The feast that begins Lughnasadh (pronounced loo-NA-sah) is Lammas – the word is an elision of Loaf-Mass – when the first loaves of bread from the first harvest of the new grain are baked, blessed and eaten. Lammas is one of the four fire festivals of the ancient Irish year. It honors the self-sacrifice of the Irish God of the Sun (Lugh) who sends his own life-energy into the grain, dies at the harvest – offering his life for the life of the people – and rises again in the spring when the new crop is planted.
This, perhaps, sounds like other stories you have heard.
Lughnasadh is a season of wisdom, good judgment, responsibility to the common good, and fulfillment, so it is no surprise that mountain tops and wells (heights and depths, the outward and the inward climb-descent) figure prominently in its observance. In Ireland (as religions do everywhere), Christianity appropriated and transformed the native practices; so, the final weekend in July (on the eve of Lughnasadh) is now the famous pilgrimage up Croagh Patrick in honor of the saint. This season is also a time for visiting wells to seek inner healing. Water is essential to our health as humans, allowing us not only to survive, but to thrive.
This season sees the harvest gathered and the fields turned under to lie fallow during the winter months. Tuning our spirits to the seasonal energy, we begin to slow and to move deeper, preparing for the rest and renewal of darkness.
This is the season in which we honor those who have moved beyond personal ego into an inward peace and center, into a concern for the greater good of the community with ‘community’ broadly defined to include all creation. We celebrate all those (past and present) who stand with the voiceless and the oppressed, whose compassion embraces stranger and enemy, who dare to speak truth to power, and whose steady vision encourages us to give our best. Spiritually we enter a time of exploring our ability to take risks on behalf of others, a time of rebalancing our life so that “other” becomes as important as “self”, a time of stepping back with intention and blessing those we have mentored or nurtured as they take the lead and set the direction.
As I do at the beginning of every season, I invite you to refresh (or create) a personal meditation or shrine space somewhere in your home. Make it a place of beauty with a potted herb (sage is particularly associated with this season), photos of wise elders – human or otherwise, and candles. You may want to use the colors of harvest or autumn trees.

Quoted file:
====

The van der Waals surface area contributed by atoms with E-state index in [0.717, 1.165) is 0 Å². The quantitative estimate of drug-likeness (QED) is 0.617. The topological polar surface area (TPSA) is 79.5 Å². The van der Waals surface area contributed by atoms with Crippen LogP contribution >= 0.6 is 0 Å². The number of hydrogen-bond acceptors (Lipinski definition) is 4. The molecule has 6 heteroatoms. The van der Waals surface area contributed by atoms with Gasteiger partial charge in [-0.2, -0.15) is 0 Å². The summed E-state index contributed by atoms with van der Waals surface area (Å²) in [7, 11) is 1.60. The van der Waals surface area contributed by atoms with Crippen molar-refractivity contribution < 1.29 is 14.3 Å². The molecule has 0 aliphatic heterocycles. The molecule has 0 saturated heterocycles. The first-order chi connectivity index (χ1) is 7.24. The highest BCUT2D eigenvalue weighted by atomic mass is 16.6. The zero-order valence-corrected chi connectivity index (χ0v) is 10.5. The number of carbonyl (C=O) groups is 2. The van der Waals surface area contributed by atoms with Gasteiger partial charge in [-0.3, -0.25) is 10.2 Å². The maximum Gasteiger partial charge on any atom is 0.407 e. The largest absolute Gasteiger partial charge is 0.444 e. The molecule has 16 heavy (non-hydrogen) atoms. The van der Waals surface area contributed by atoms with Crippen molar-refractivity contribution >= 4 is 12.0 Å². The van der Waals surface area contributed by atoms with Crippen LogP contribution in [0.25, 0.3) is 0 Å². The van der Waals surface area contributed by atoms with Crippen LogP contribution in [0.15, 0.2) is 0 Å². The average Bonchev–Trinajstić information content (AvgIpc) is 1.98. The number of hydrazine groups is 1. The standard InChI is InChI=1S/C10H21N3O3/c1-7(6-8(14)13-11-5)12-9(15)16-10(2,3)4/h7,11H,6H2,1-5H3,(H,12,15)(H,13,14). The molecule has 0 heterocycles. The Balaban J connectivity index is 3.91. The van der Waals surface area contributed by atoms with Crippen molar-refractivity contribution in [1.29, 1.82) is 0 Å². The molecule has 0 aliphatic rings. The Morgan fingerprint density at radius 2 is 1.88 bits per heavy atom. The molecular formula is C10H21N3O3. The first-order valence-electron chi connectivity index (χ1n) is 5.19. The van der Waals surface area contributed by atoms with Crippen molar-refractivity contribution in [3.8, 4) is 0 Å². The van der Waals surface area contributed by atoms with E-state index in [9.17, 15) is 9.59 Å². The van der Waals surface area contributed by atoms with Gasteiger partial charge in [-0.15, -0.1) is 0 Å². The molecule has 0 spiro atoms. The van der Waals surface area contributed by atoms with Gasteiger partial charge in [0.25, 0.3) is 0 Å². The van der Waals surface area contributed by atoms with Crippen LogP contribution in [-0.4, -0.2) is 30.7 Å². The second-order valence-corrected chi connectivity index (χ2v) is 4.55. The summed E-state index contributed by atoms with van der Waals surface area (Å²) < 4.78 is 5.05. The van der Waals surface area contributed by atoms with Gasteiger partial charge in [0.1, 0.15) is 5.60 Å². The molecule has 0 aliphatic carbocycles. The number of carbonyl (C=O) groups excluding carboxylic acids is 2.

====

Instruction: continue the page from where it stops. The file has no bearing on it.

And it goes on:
Take time to reflect on the harvest of your own life and to begin to draw up your spiritual legacy: what are the qualities of soul, mind, heart, and spirit that you wish to leave to future generations? In your journal, list two or three concrete ways to manifest each of these qualities here and now.
At least once a week during this season, light the candles and take some time to commit yourself to visibly and tangibly embodying a deeper maturity – whether that involves reconciliation with a family member or friend or enemy, witness against a current injustice, greater generosity with the harvest of your labor through charitable giving, taking a workshop in conflict resolution or peace-making or non-violent communication, or (perhaps) moving more fully into sustainable living and away from consumerism.
If the following prayer inspires you, use it to conclude each meditation time.
I call upon the nine gifts of autumn
to gather me into this day:
balance of equinox,
relinquishment of control,
release of self,
trust of emptying,
compassion of generosity,
enfolding of peace,
promise of seed,
strength of roots,
renewal of darkness.
Nine gifts to encompass me
as I am nourished into maturity.
May your Lughnasadh be especially fruitful this year!
Text © 2014, Andrea La Sonde Anastos
Photos © 2008, Immram Chara, LLC
Note: Last Thursday, August 1, the seasons switched on the website and in the Etsy shop (from Beltane to Lughnasadh). New pictures went up in the home slider and blog slider, three new sets of cards (and prints from those photos) are available, and two new pieces of art – as well as new art in the Archives – are featured. If you haven’t had a chance to do so yet, click the link(s) and check them out.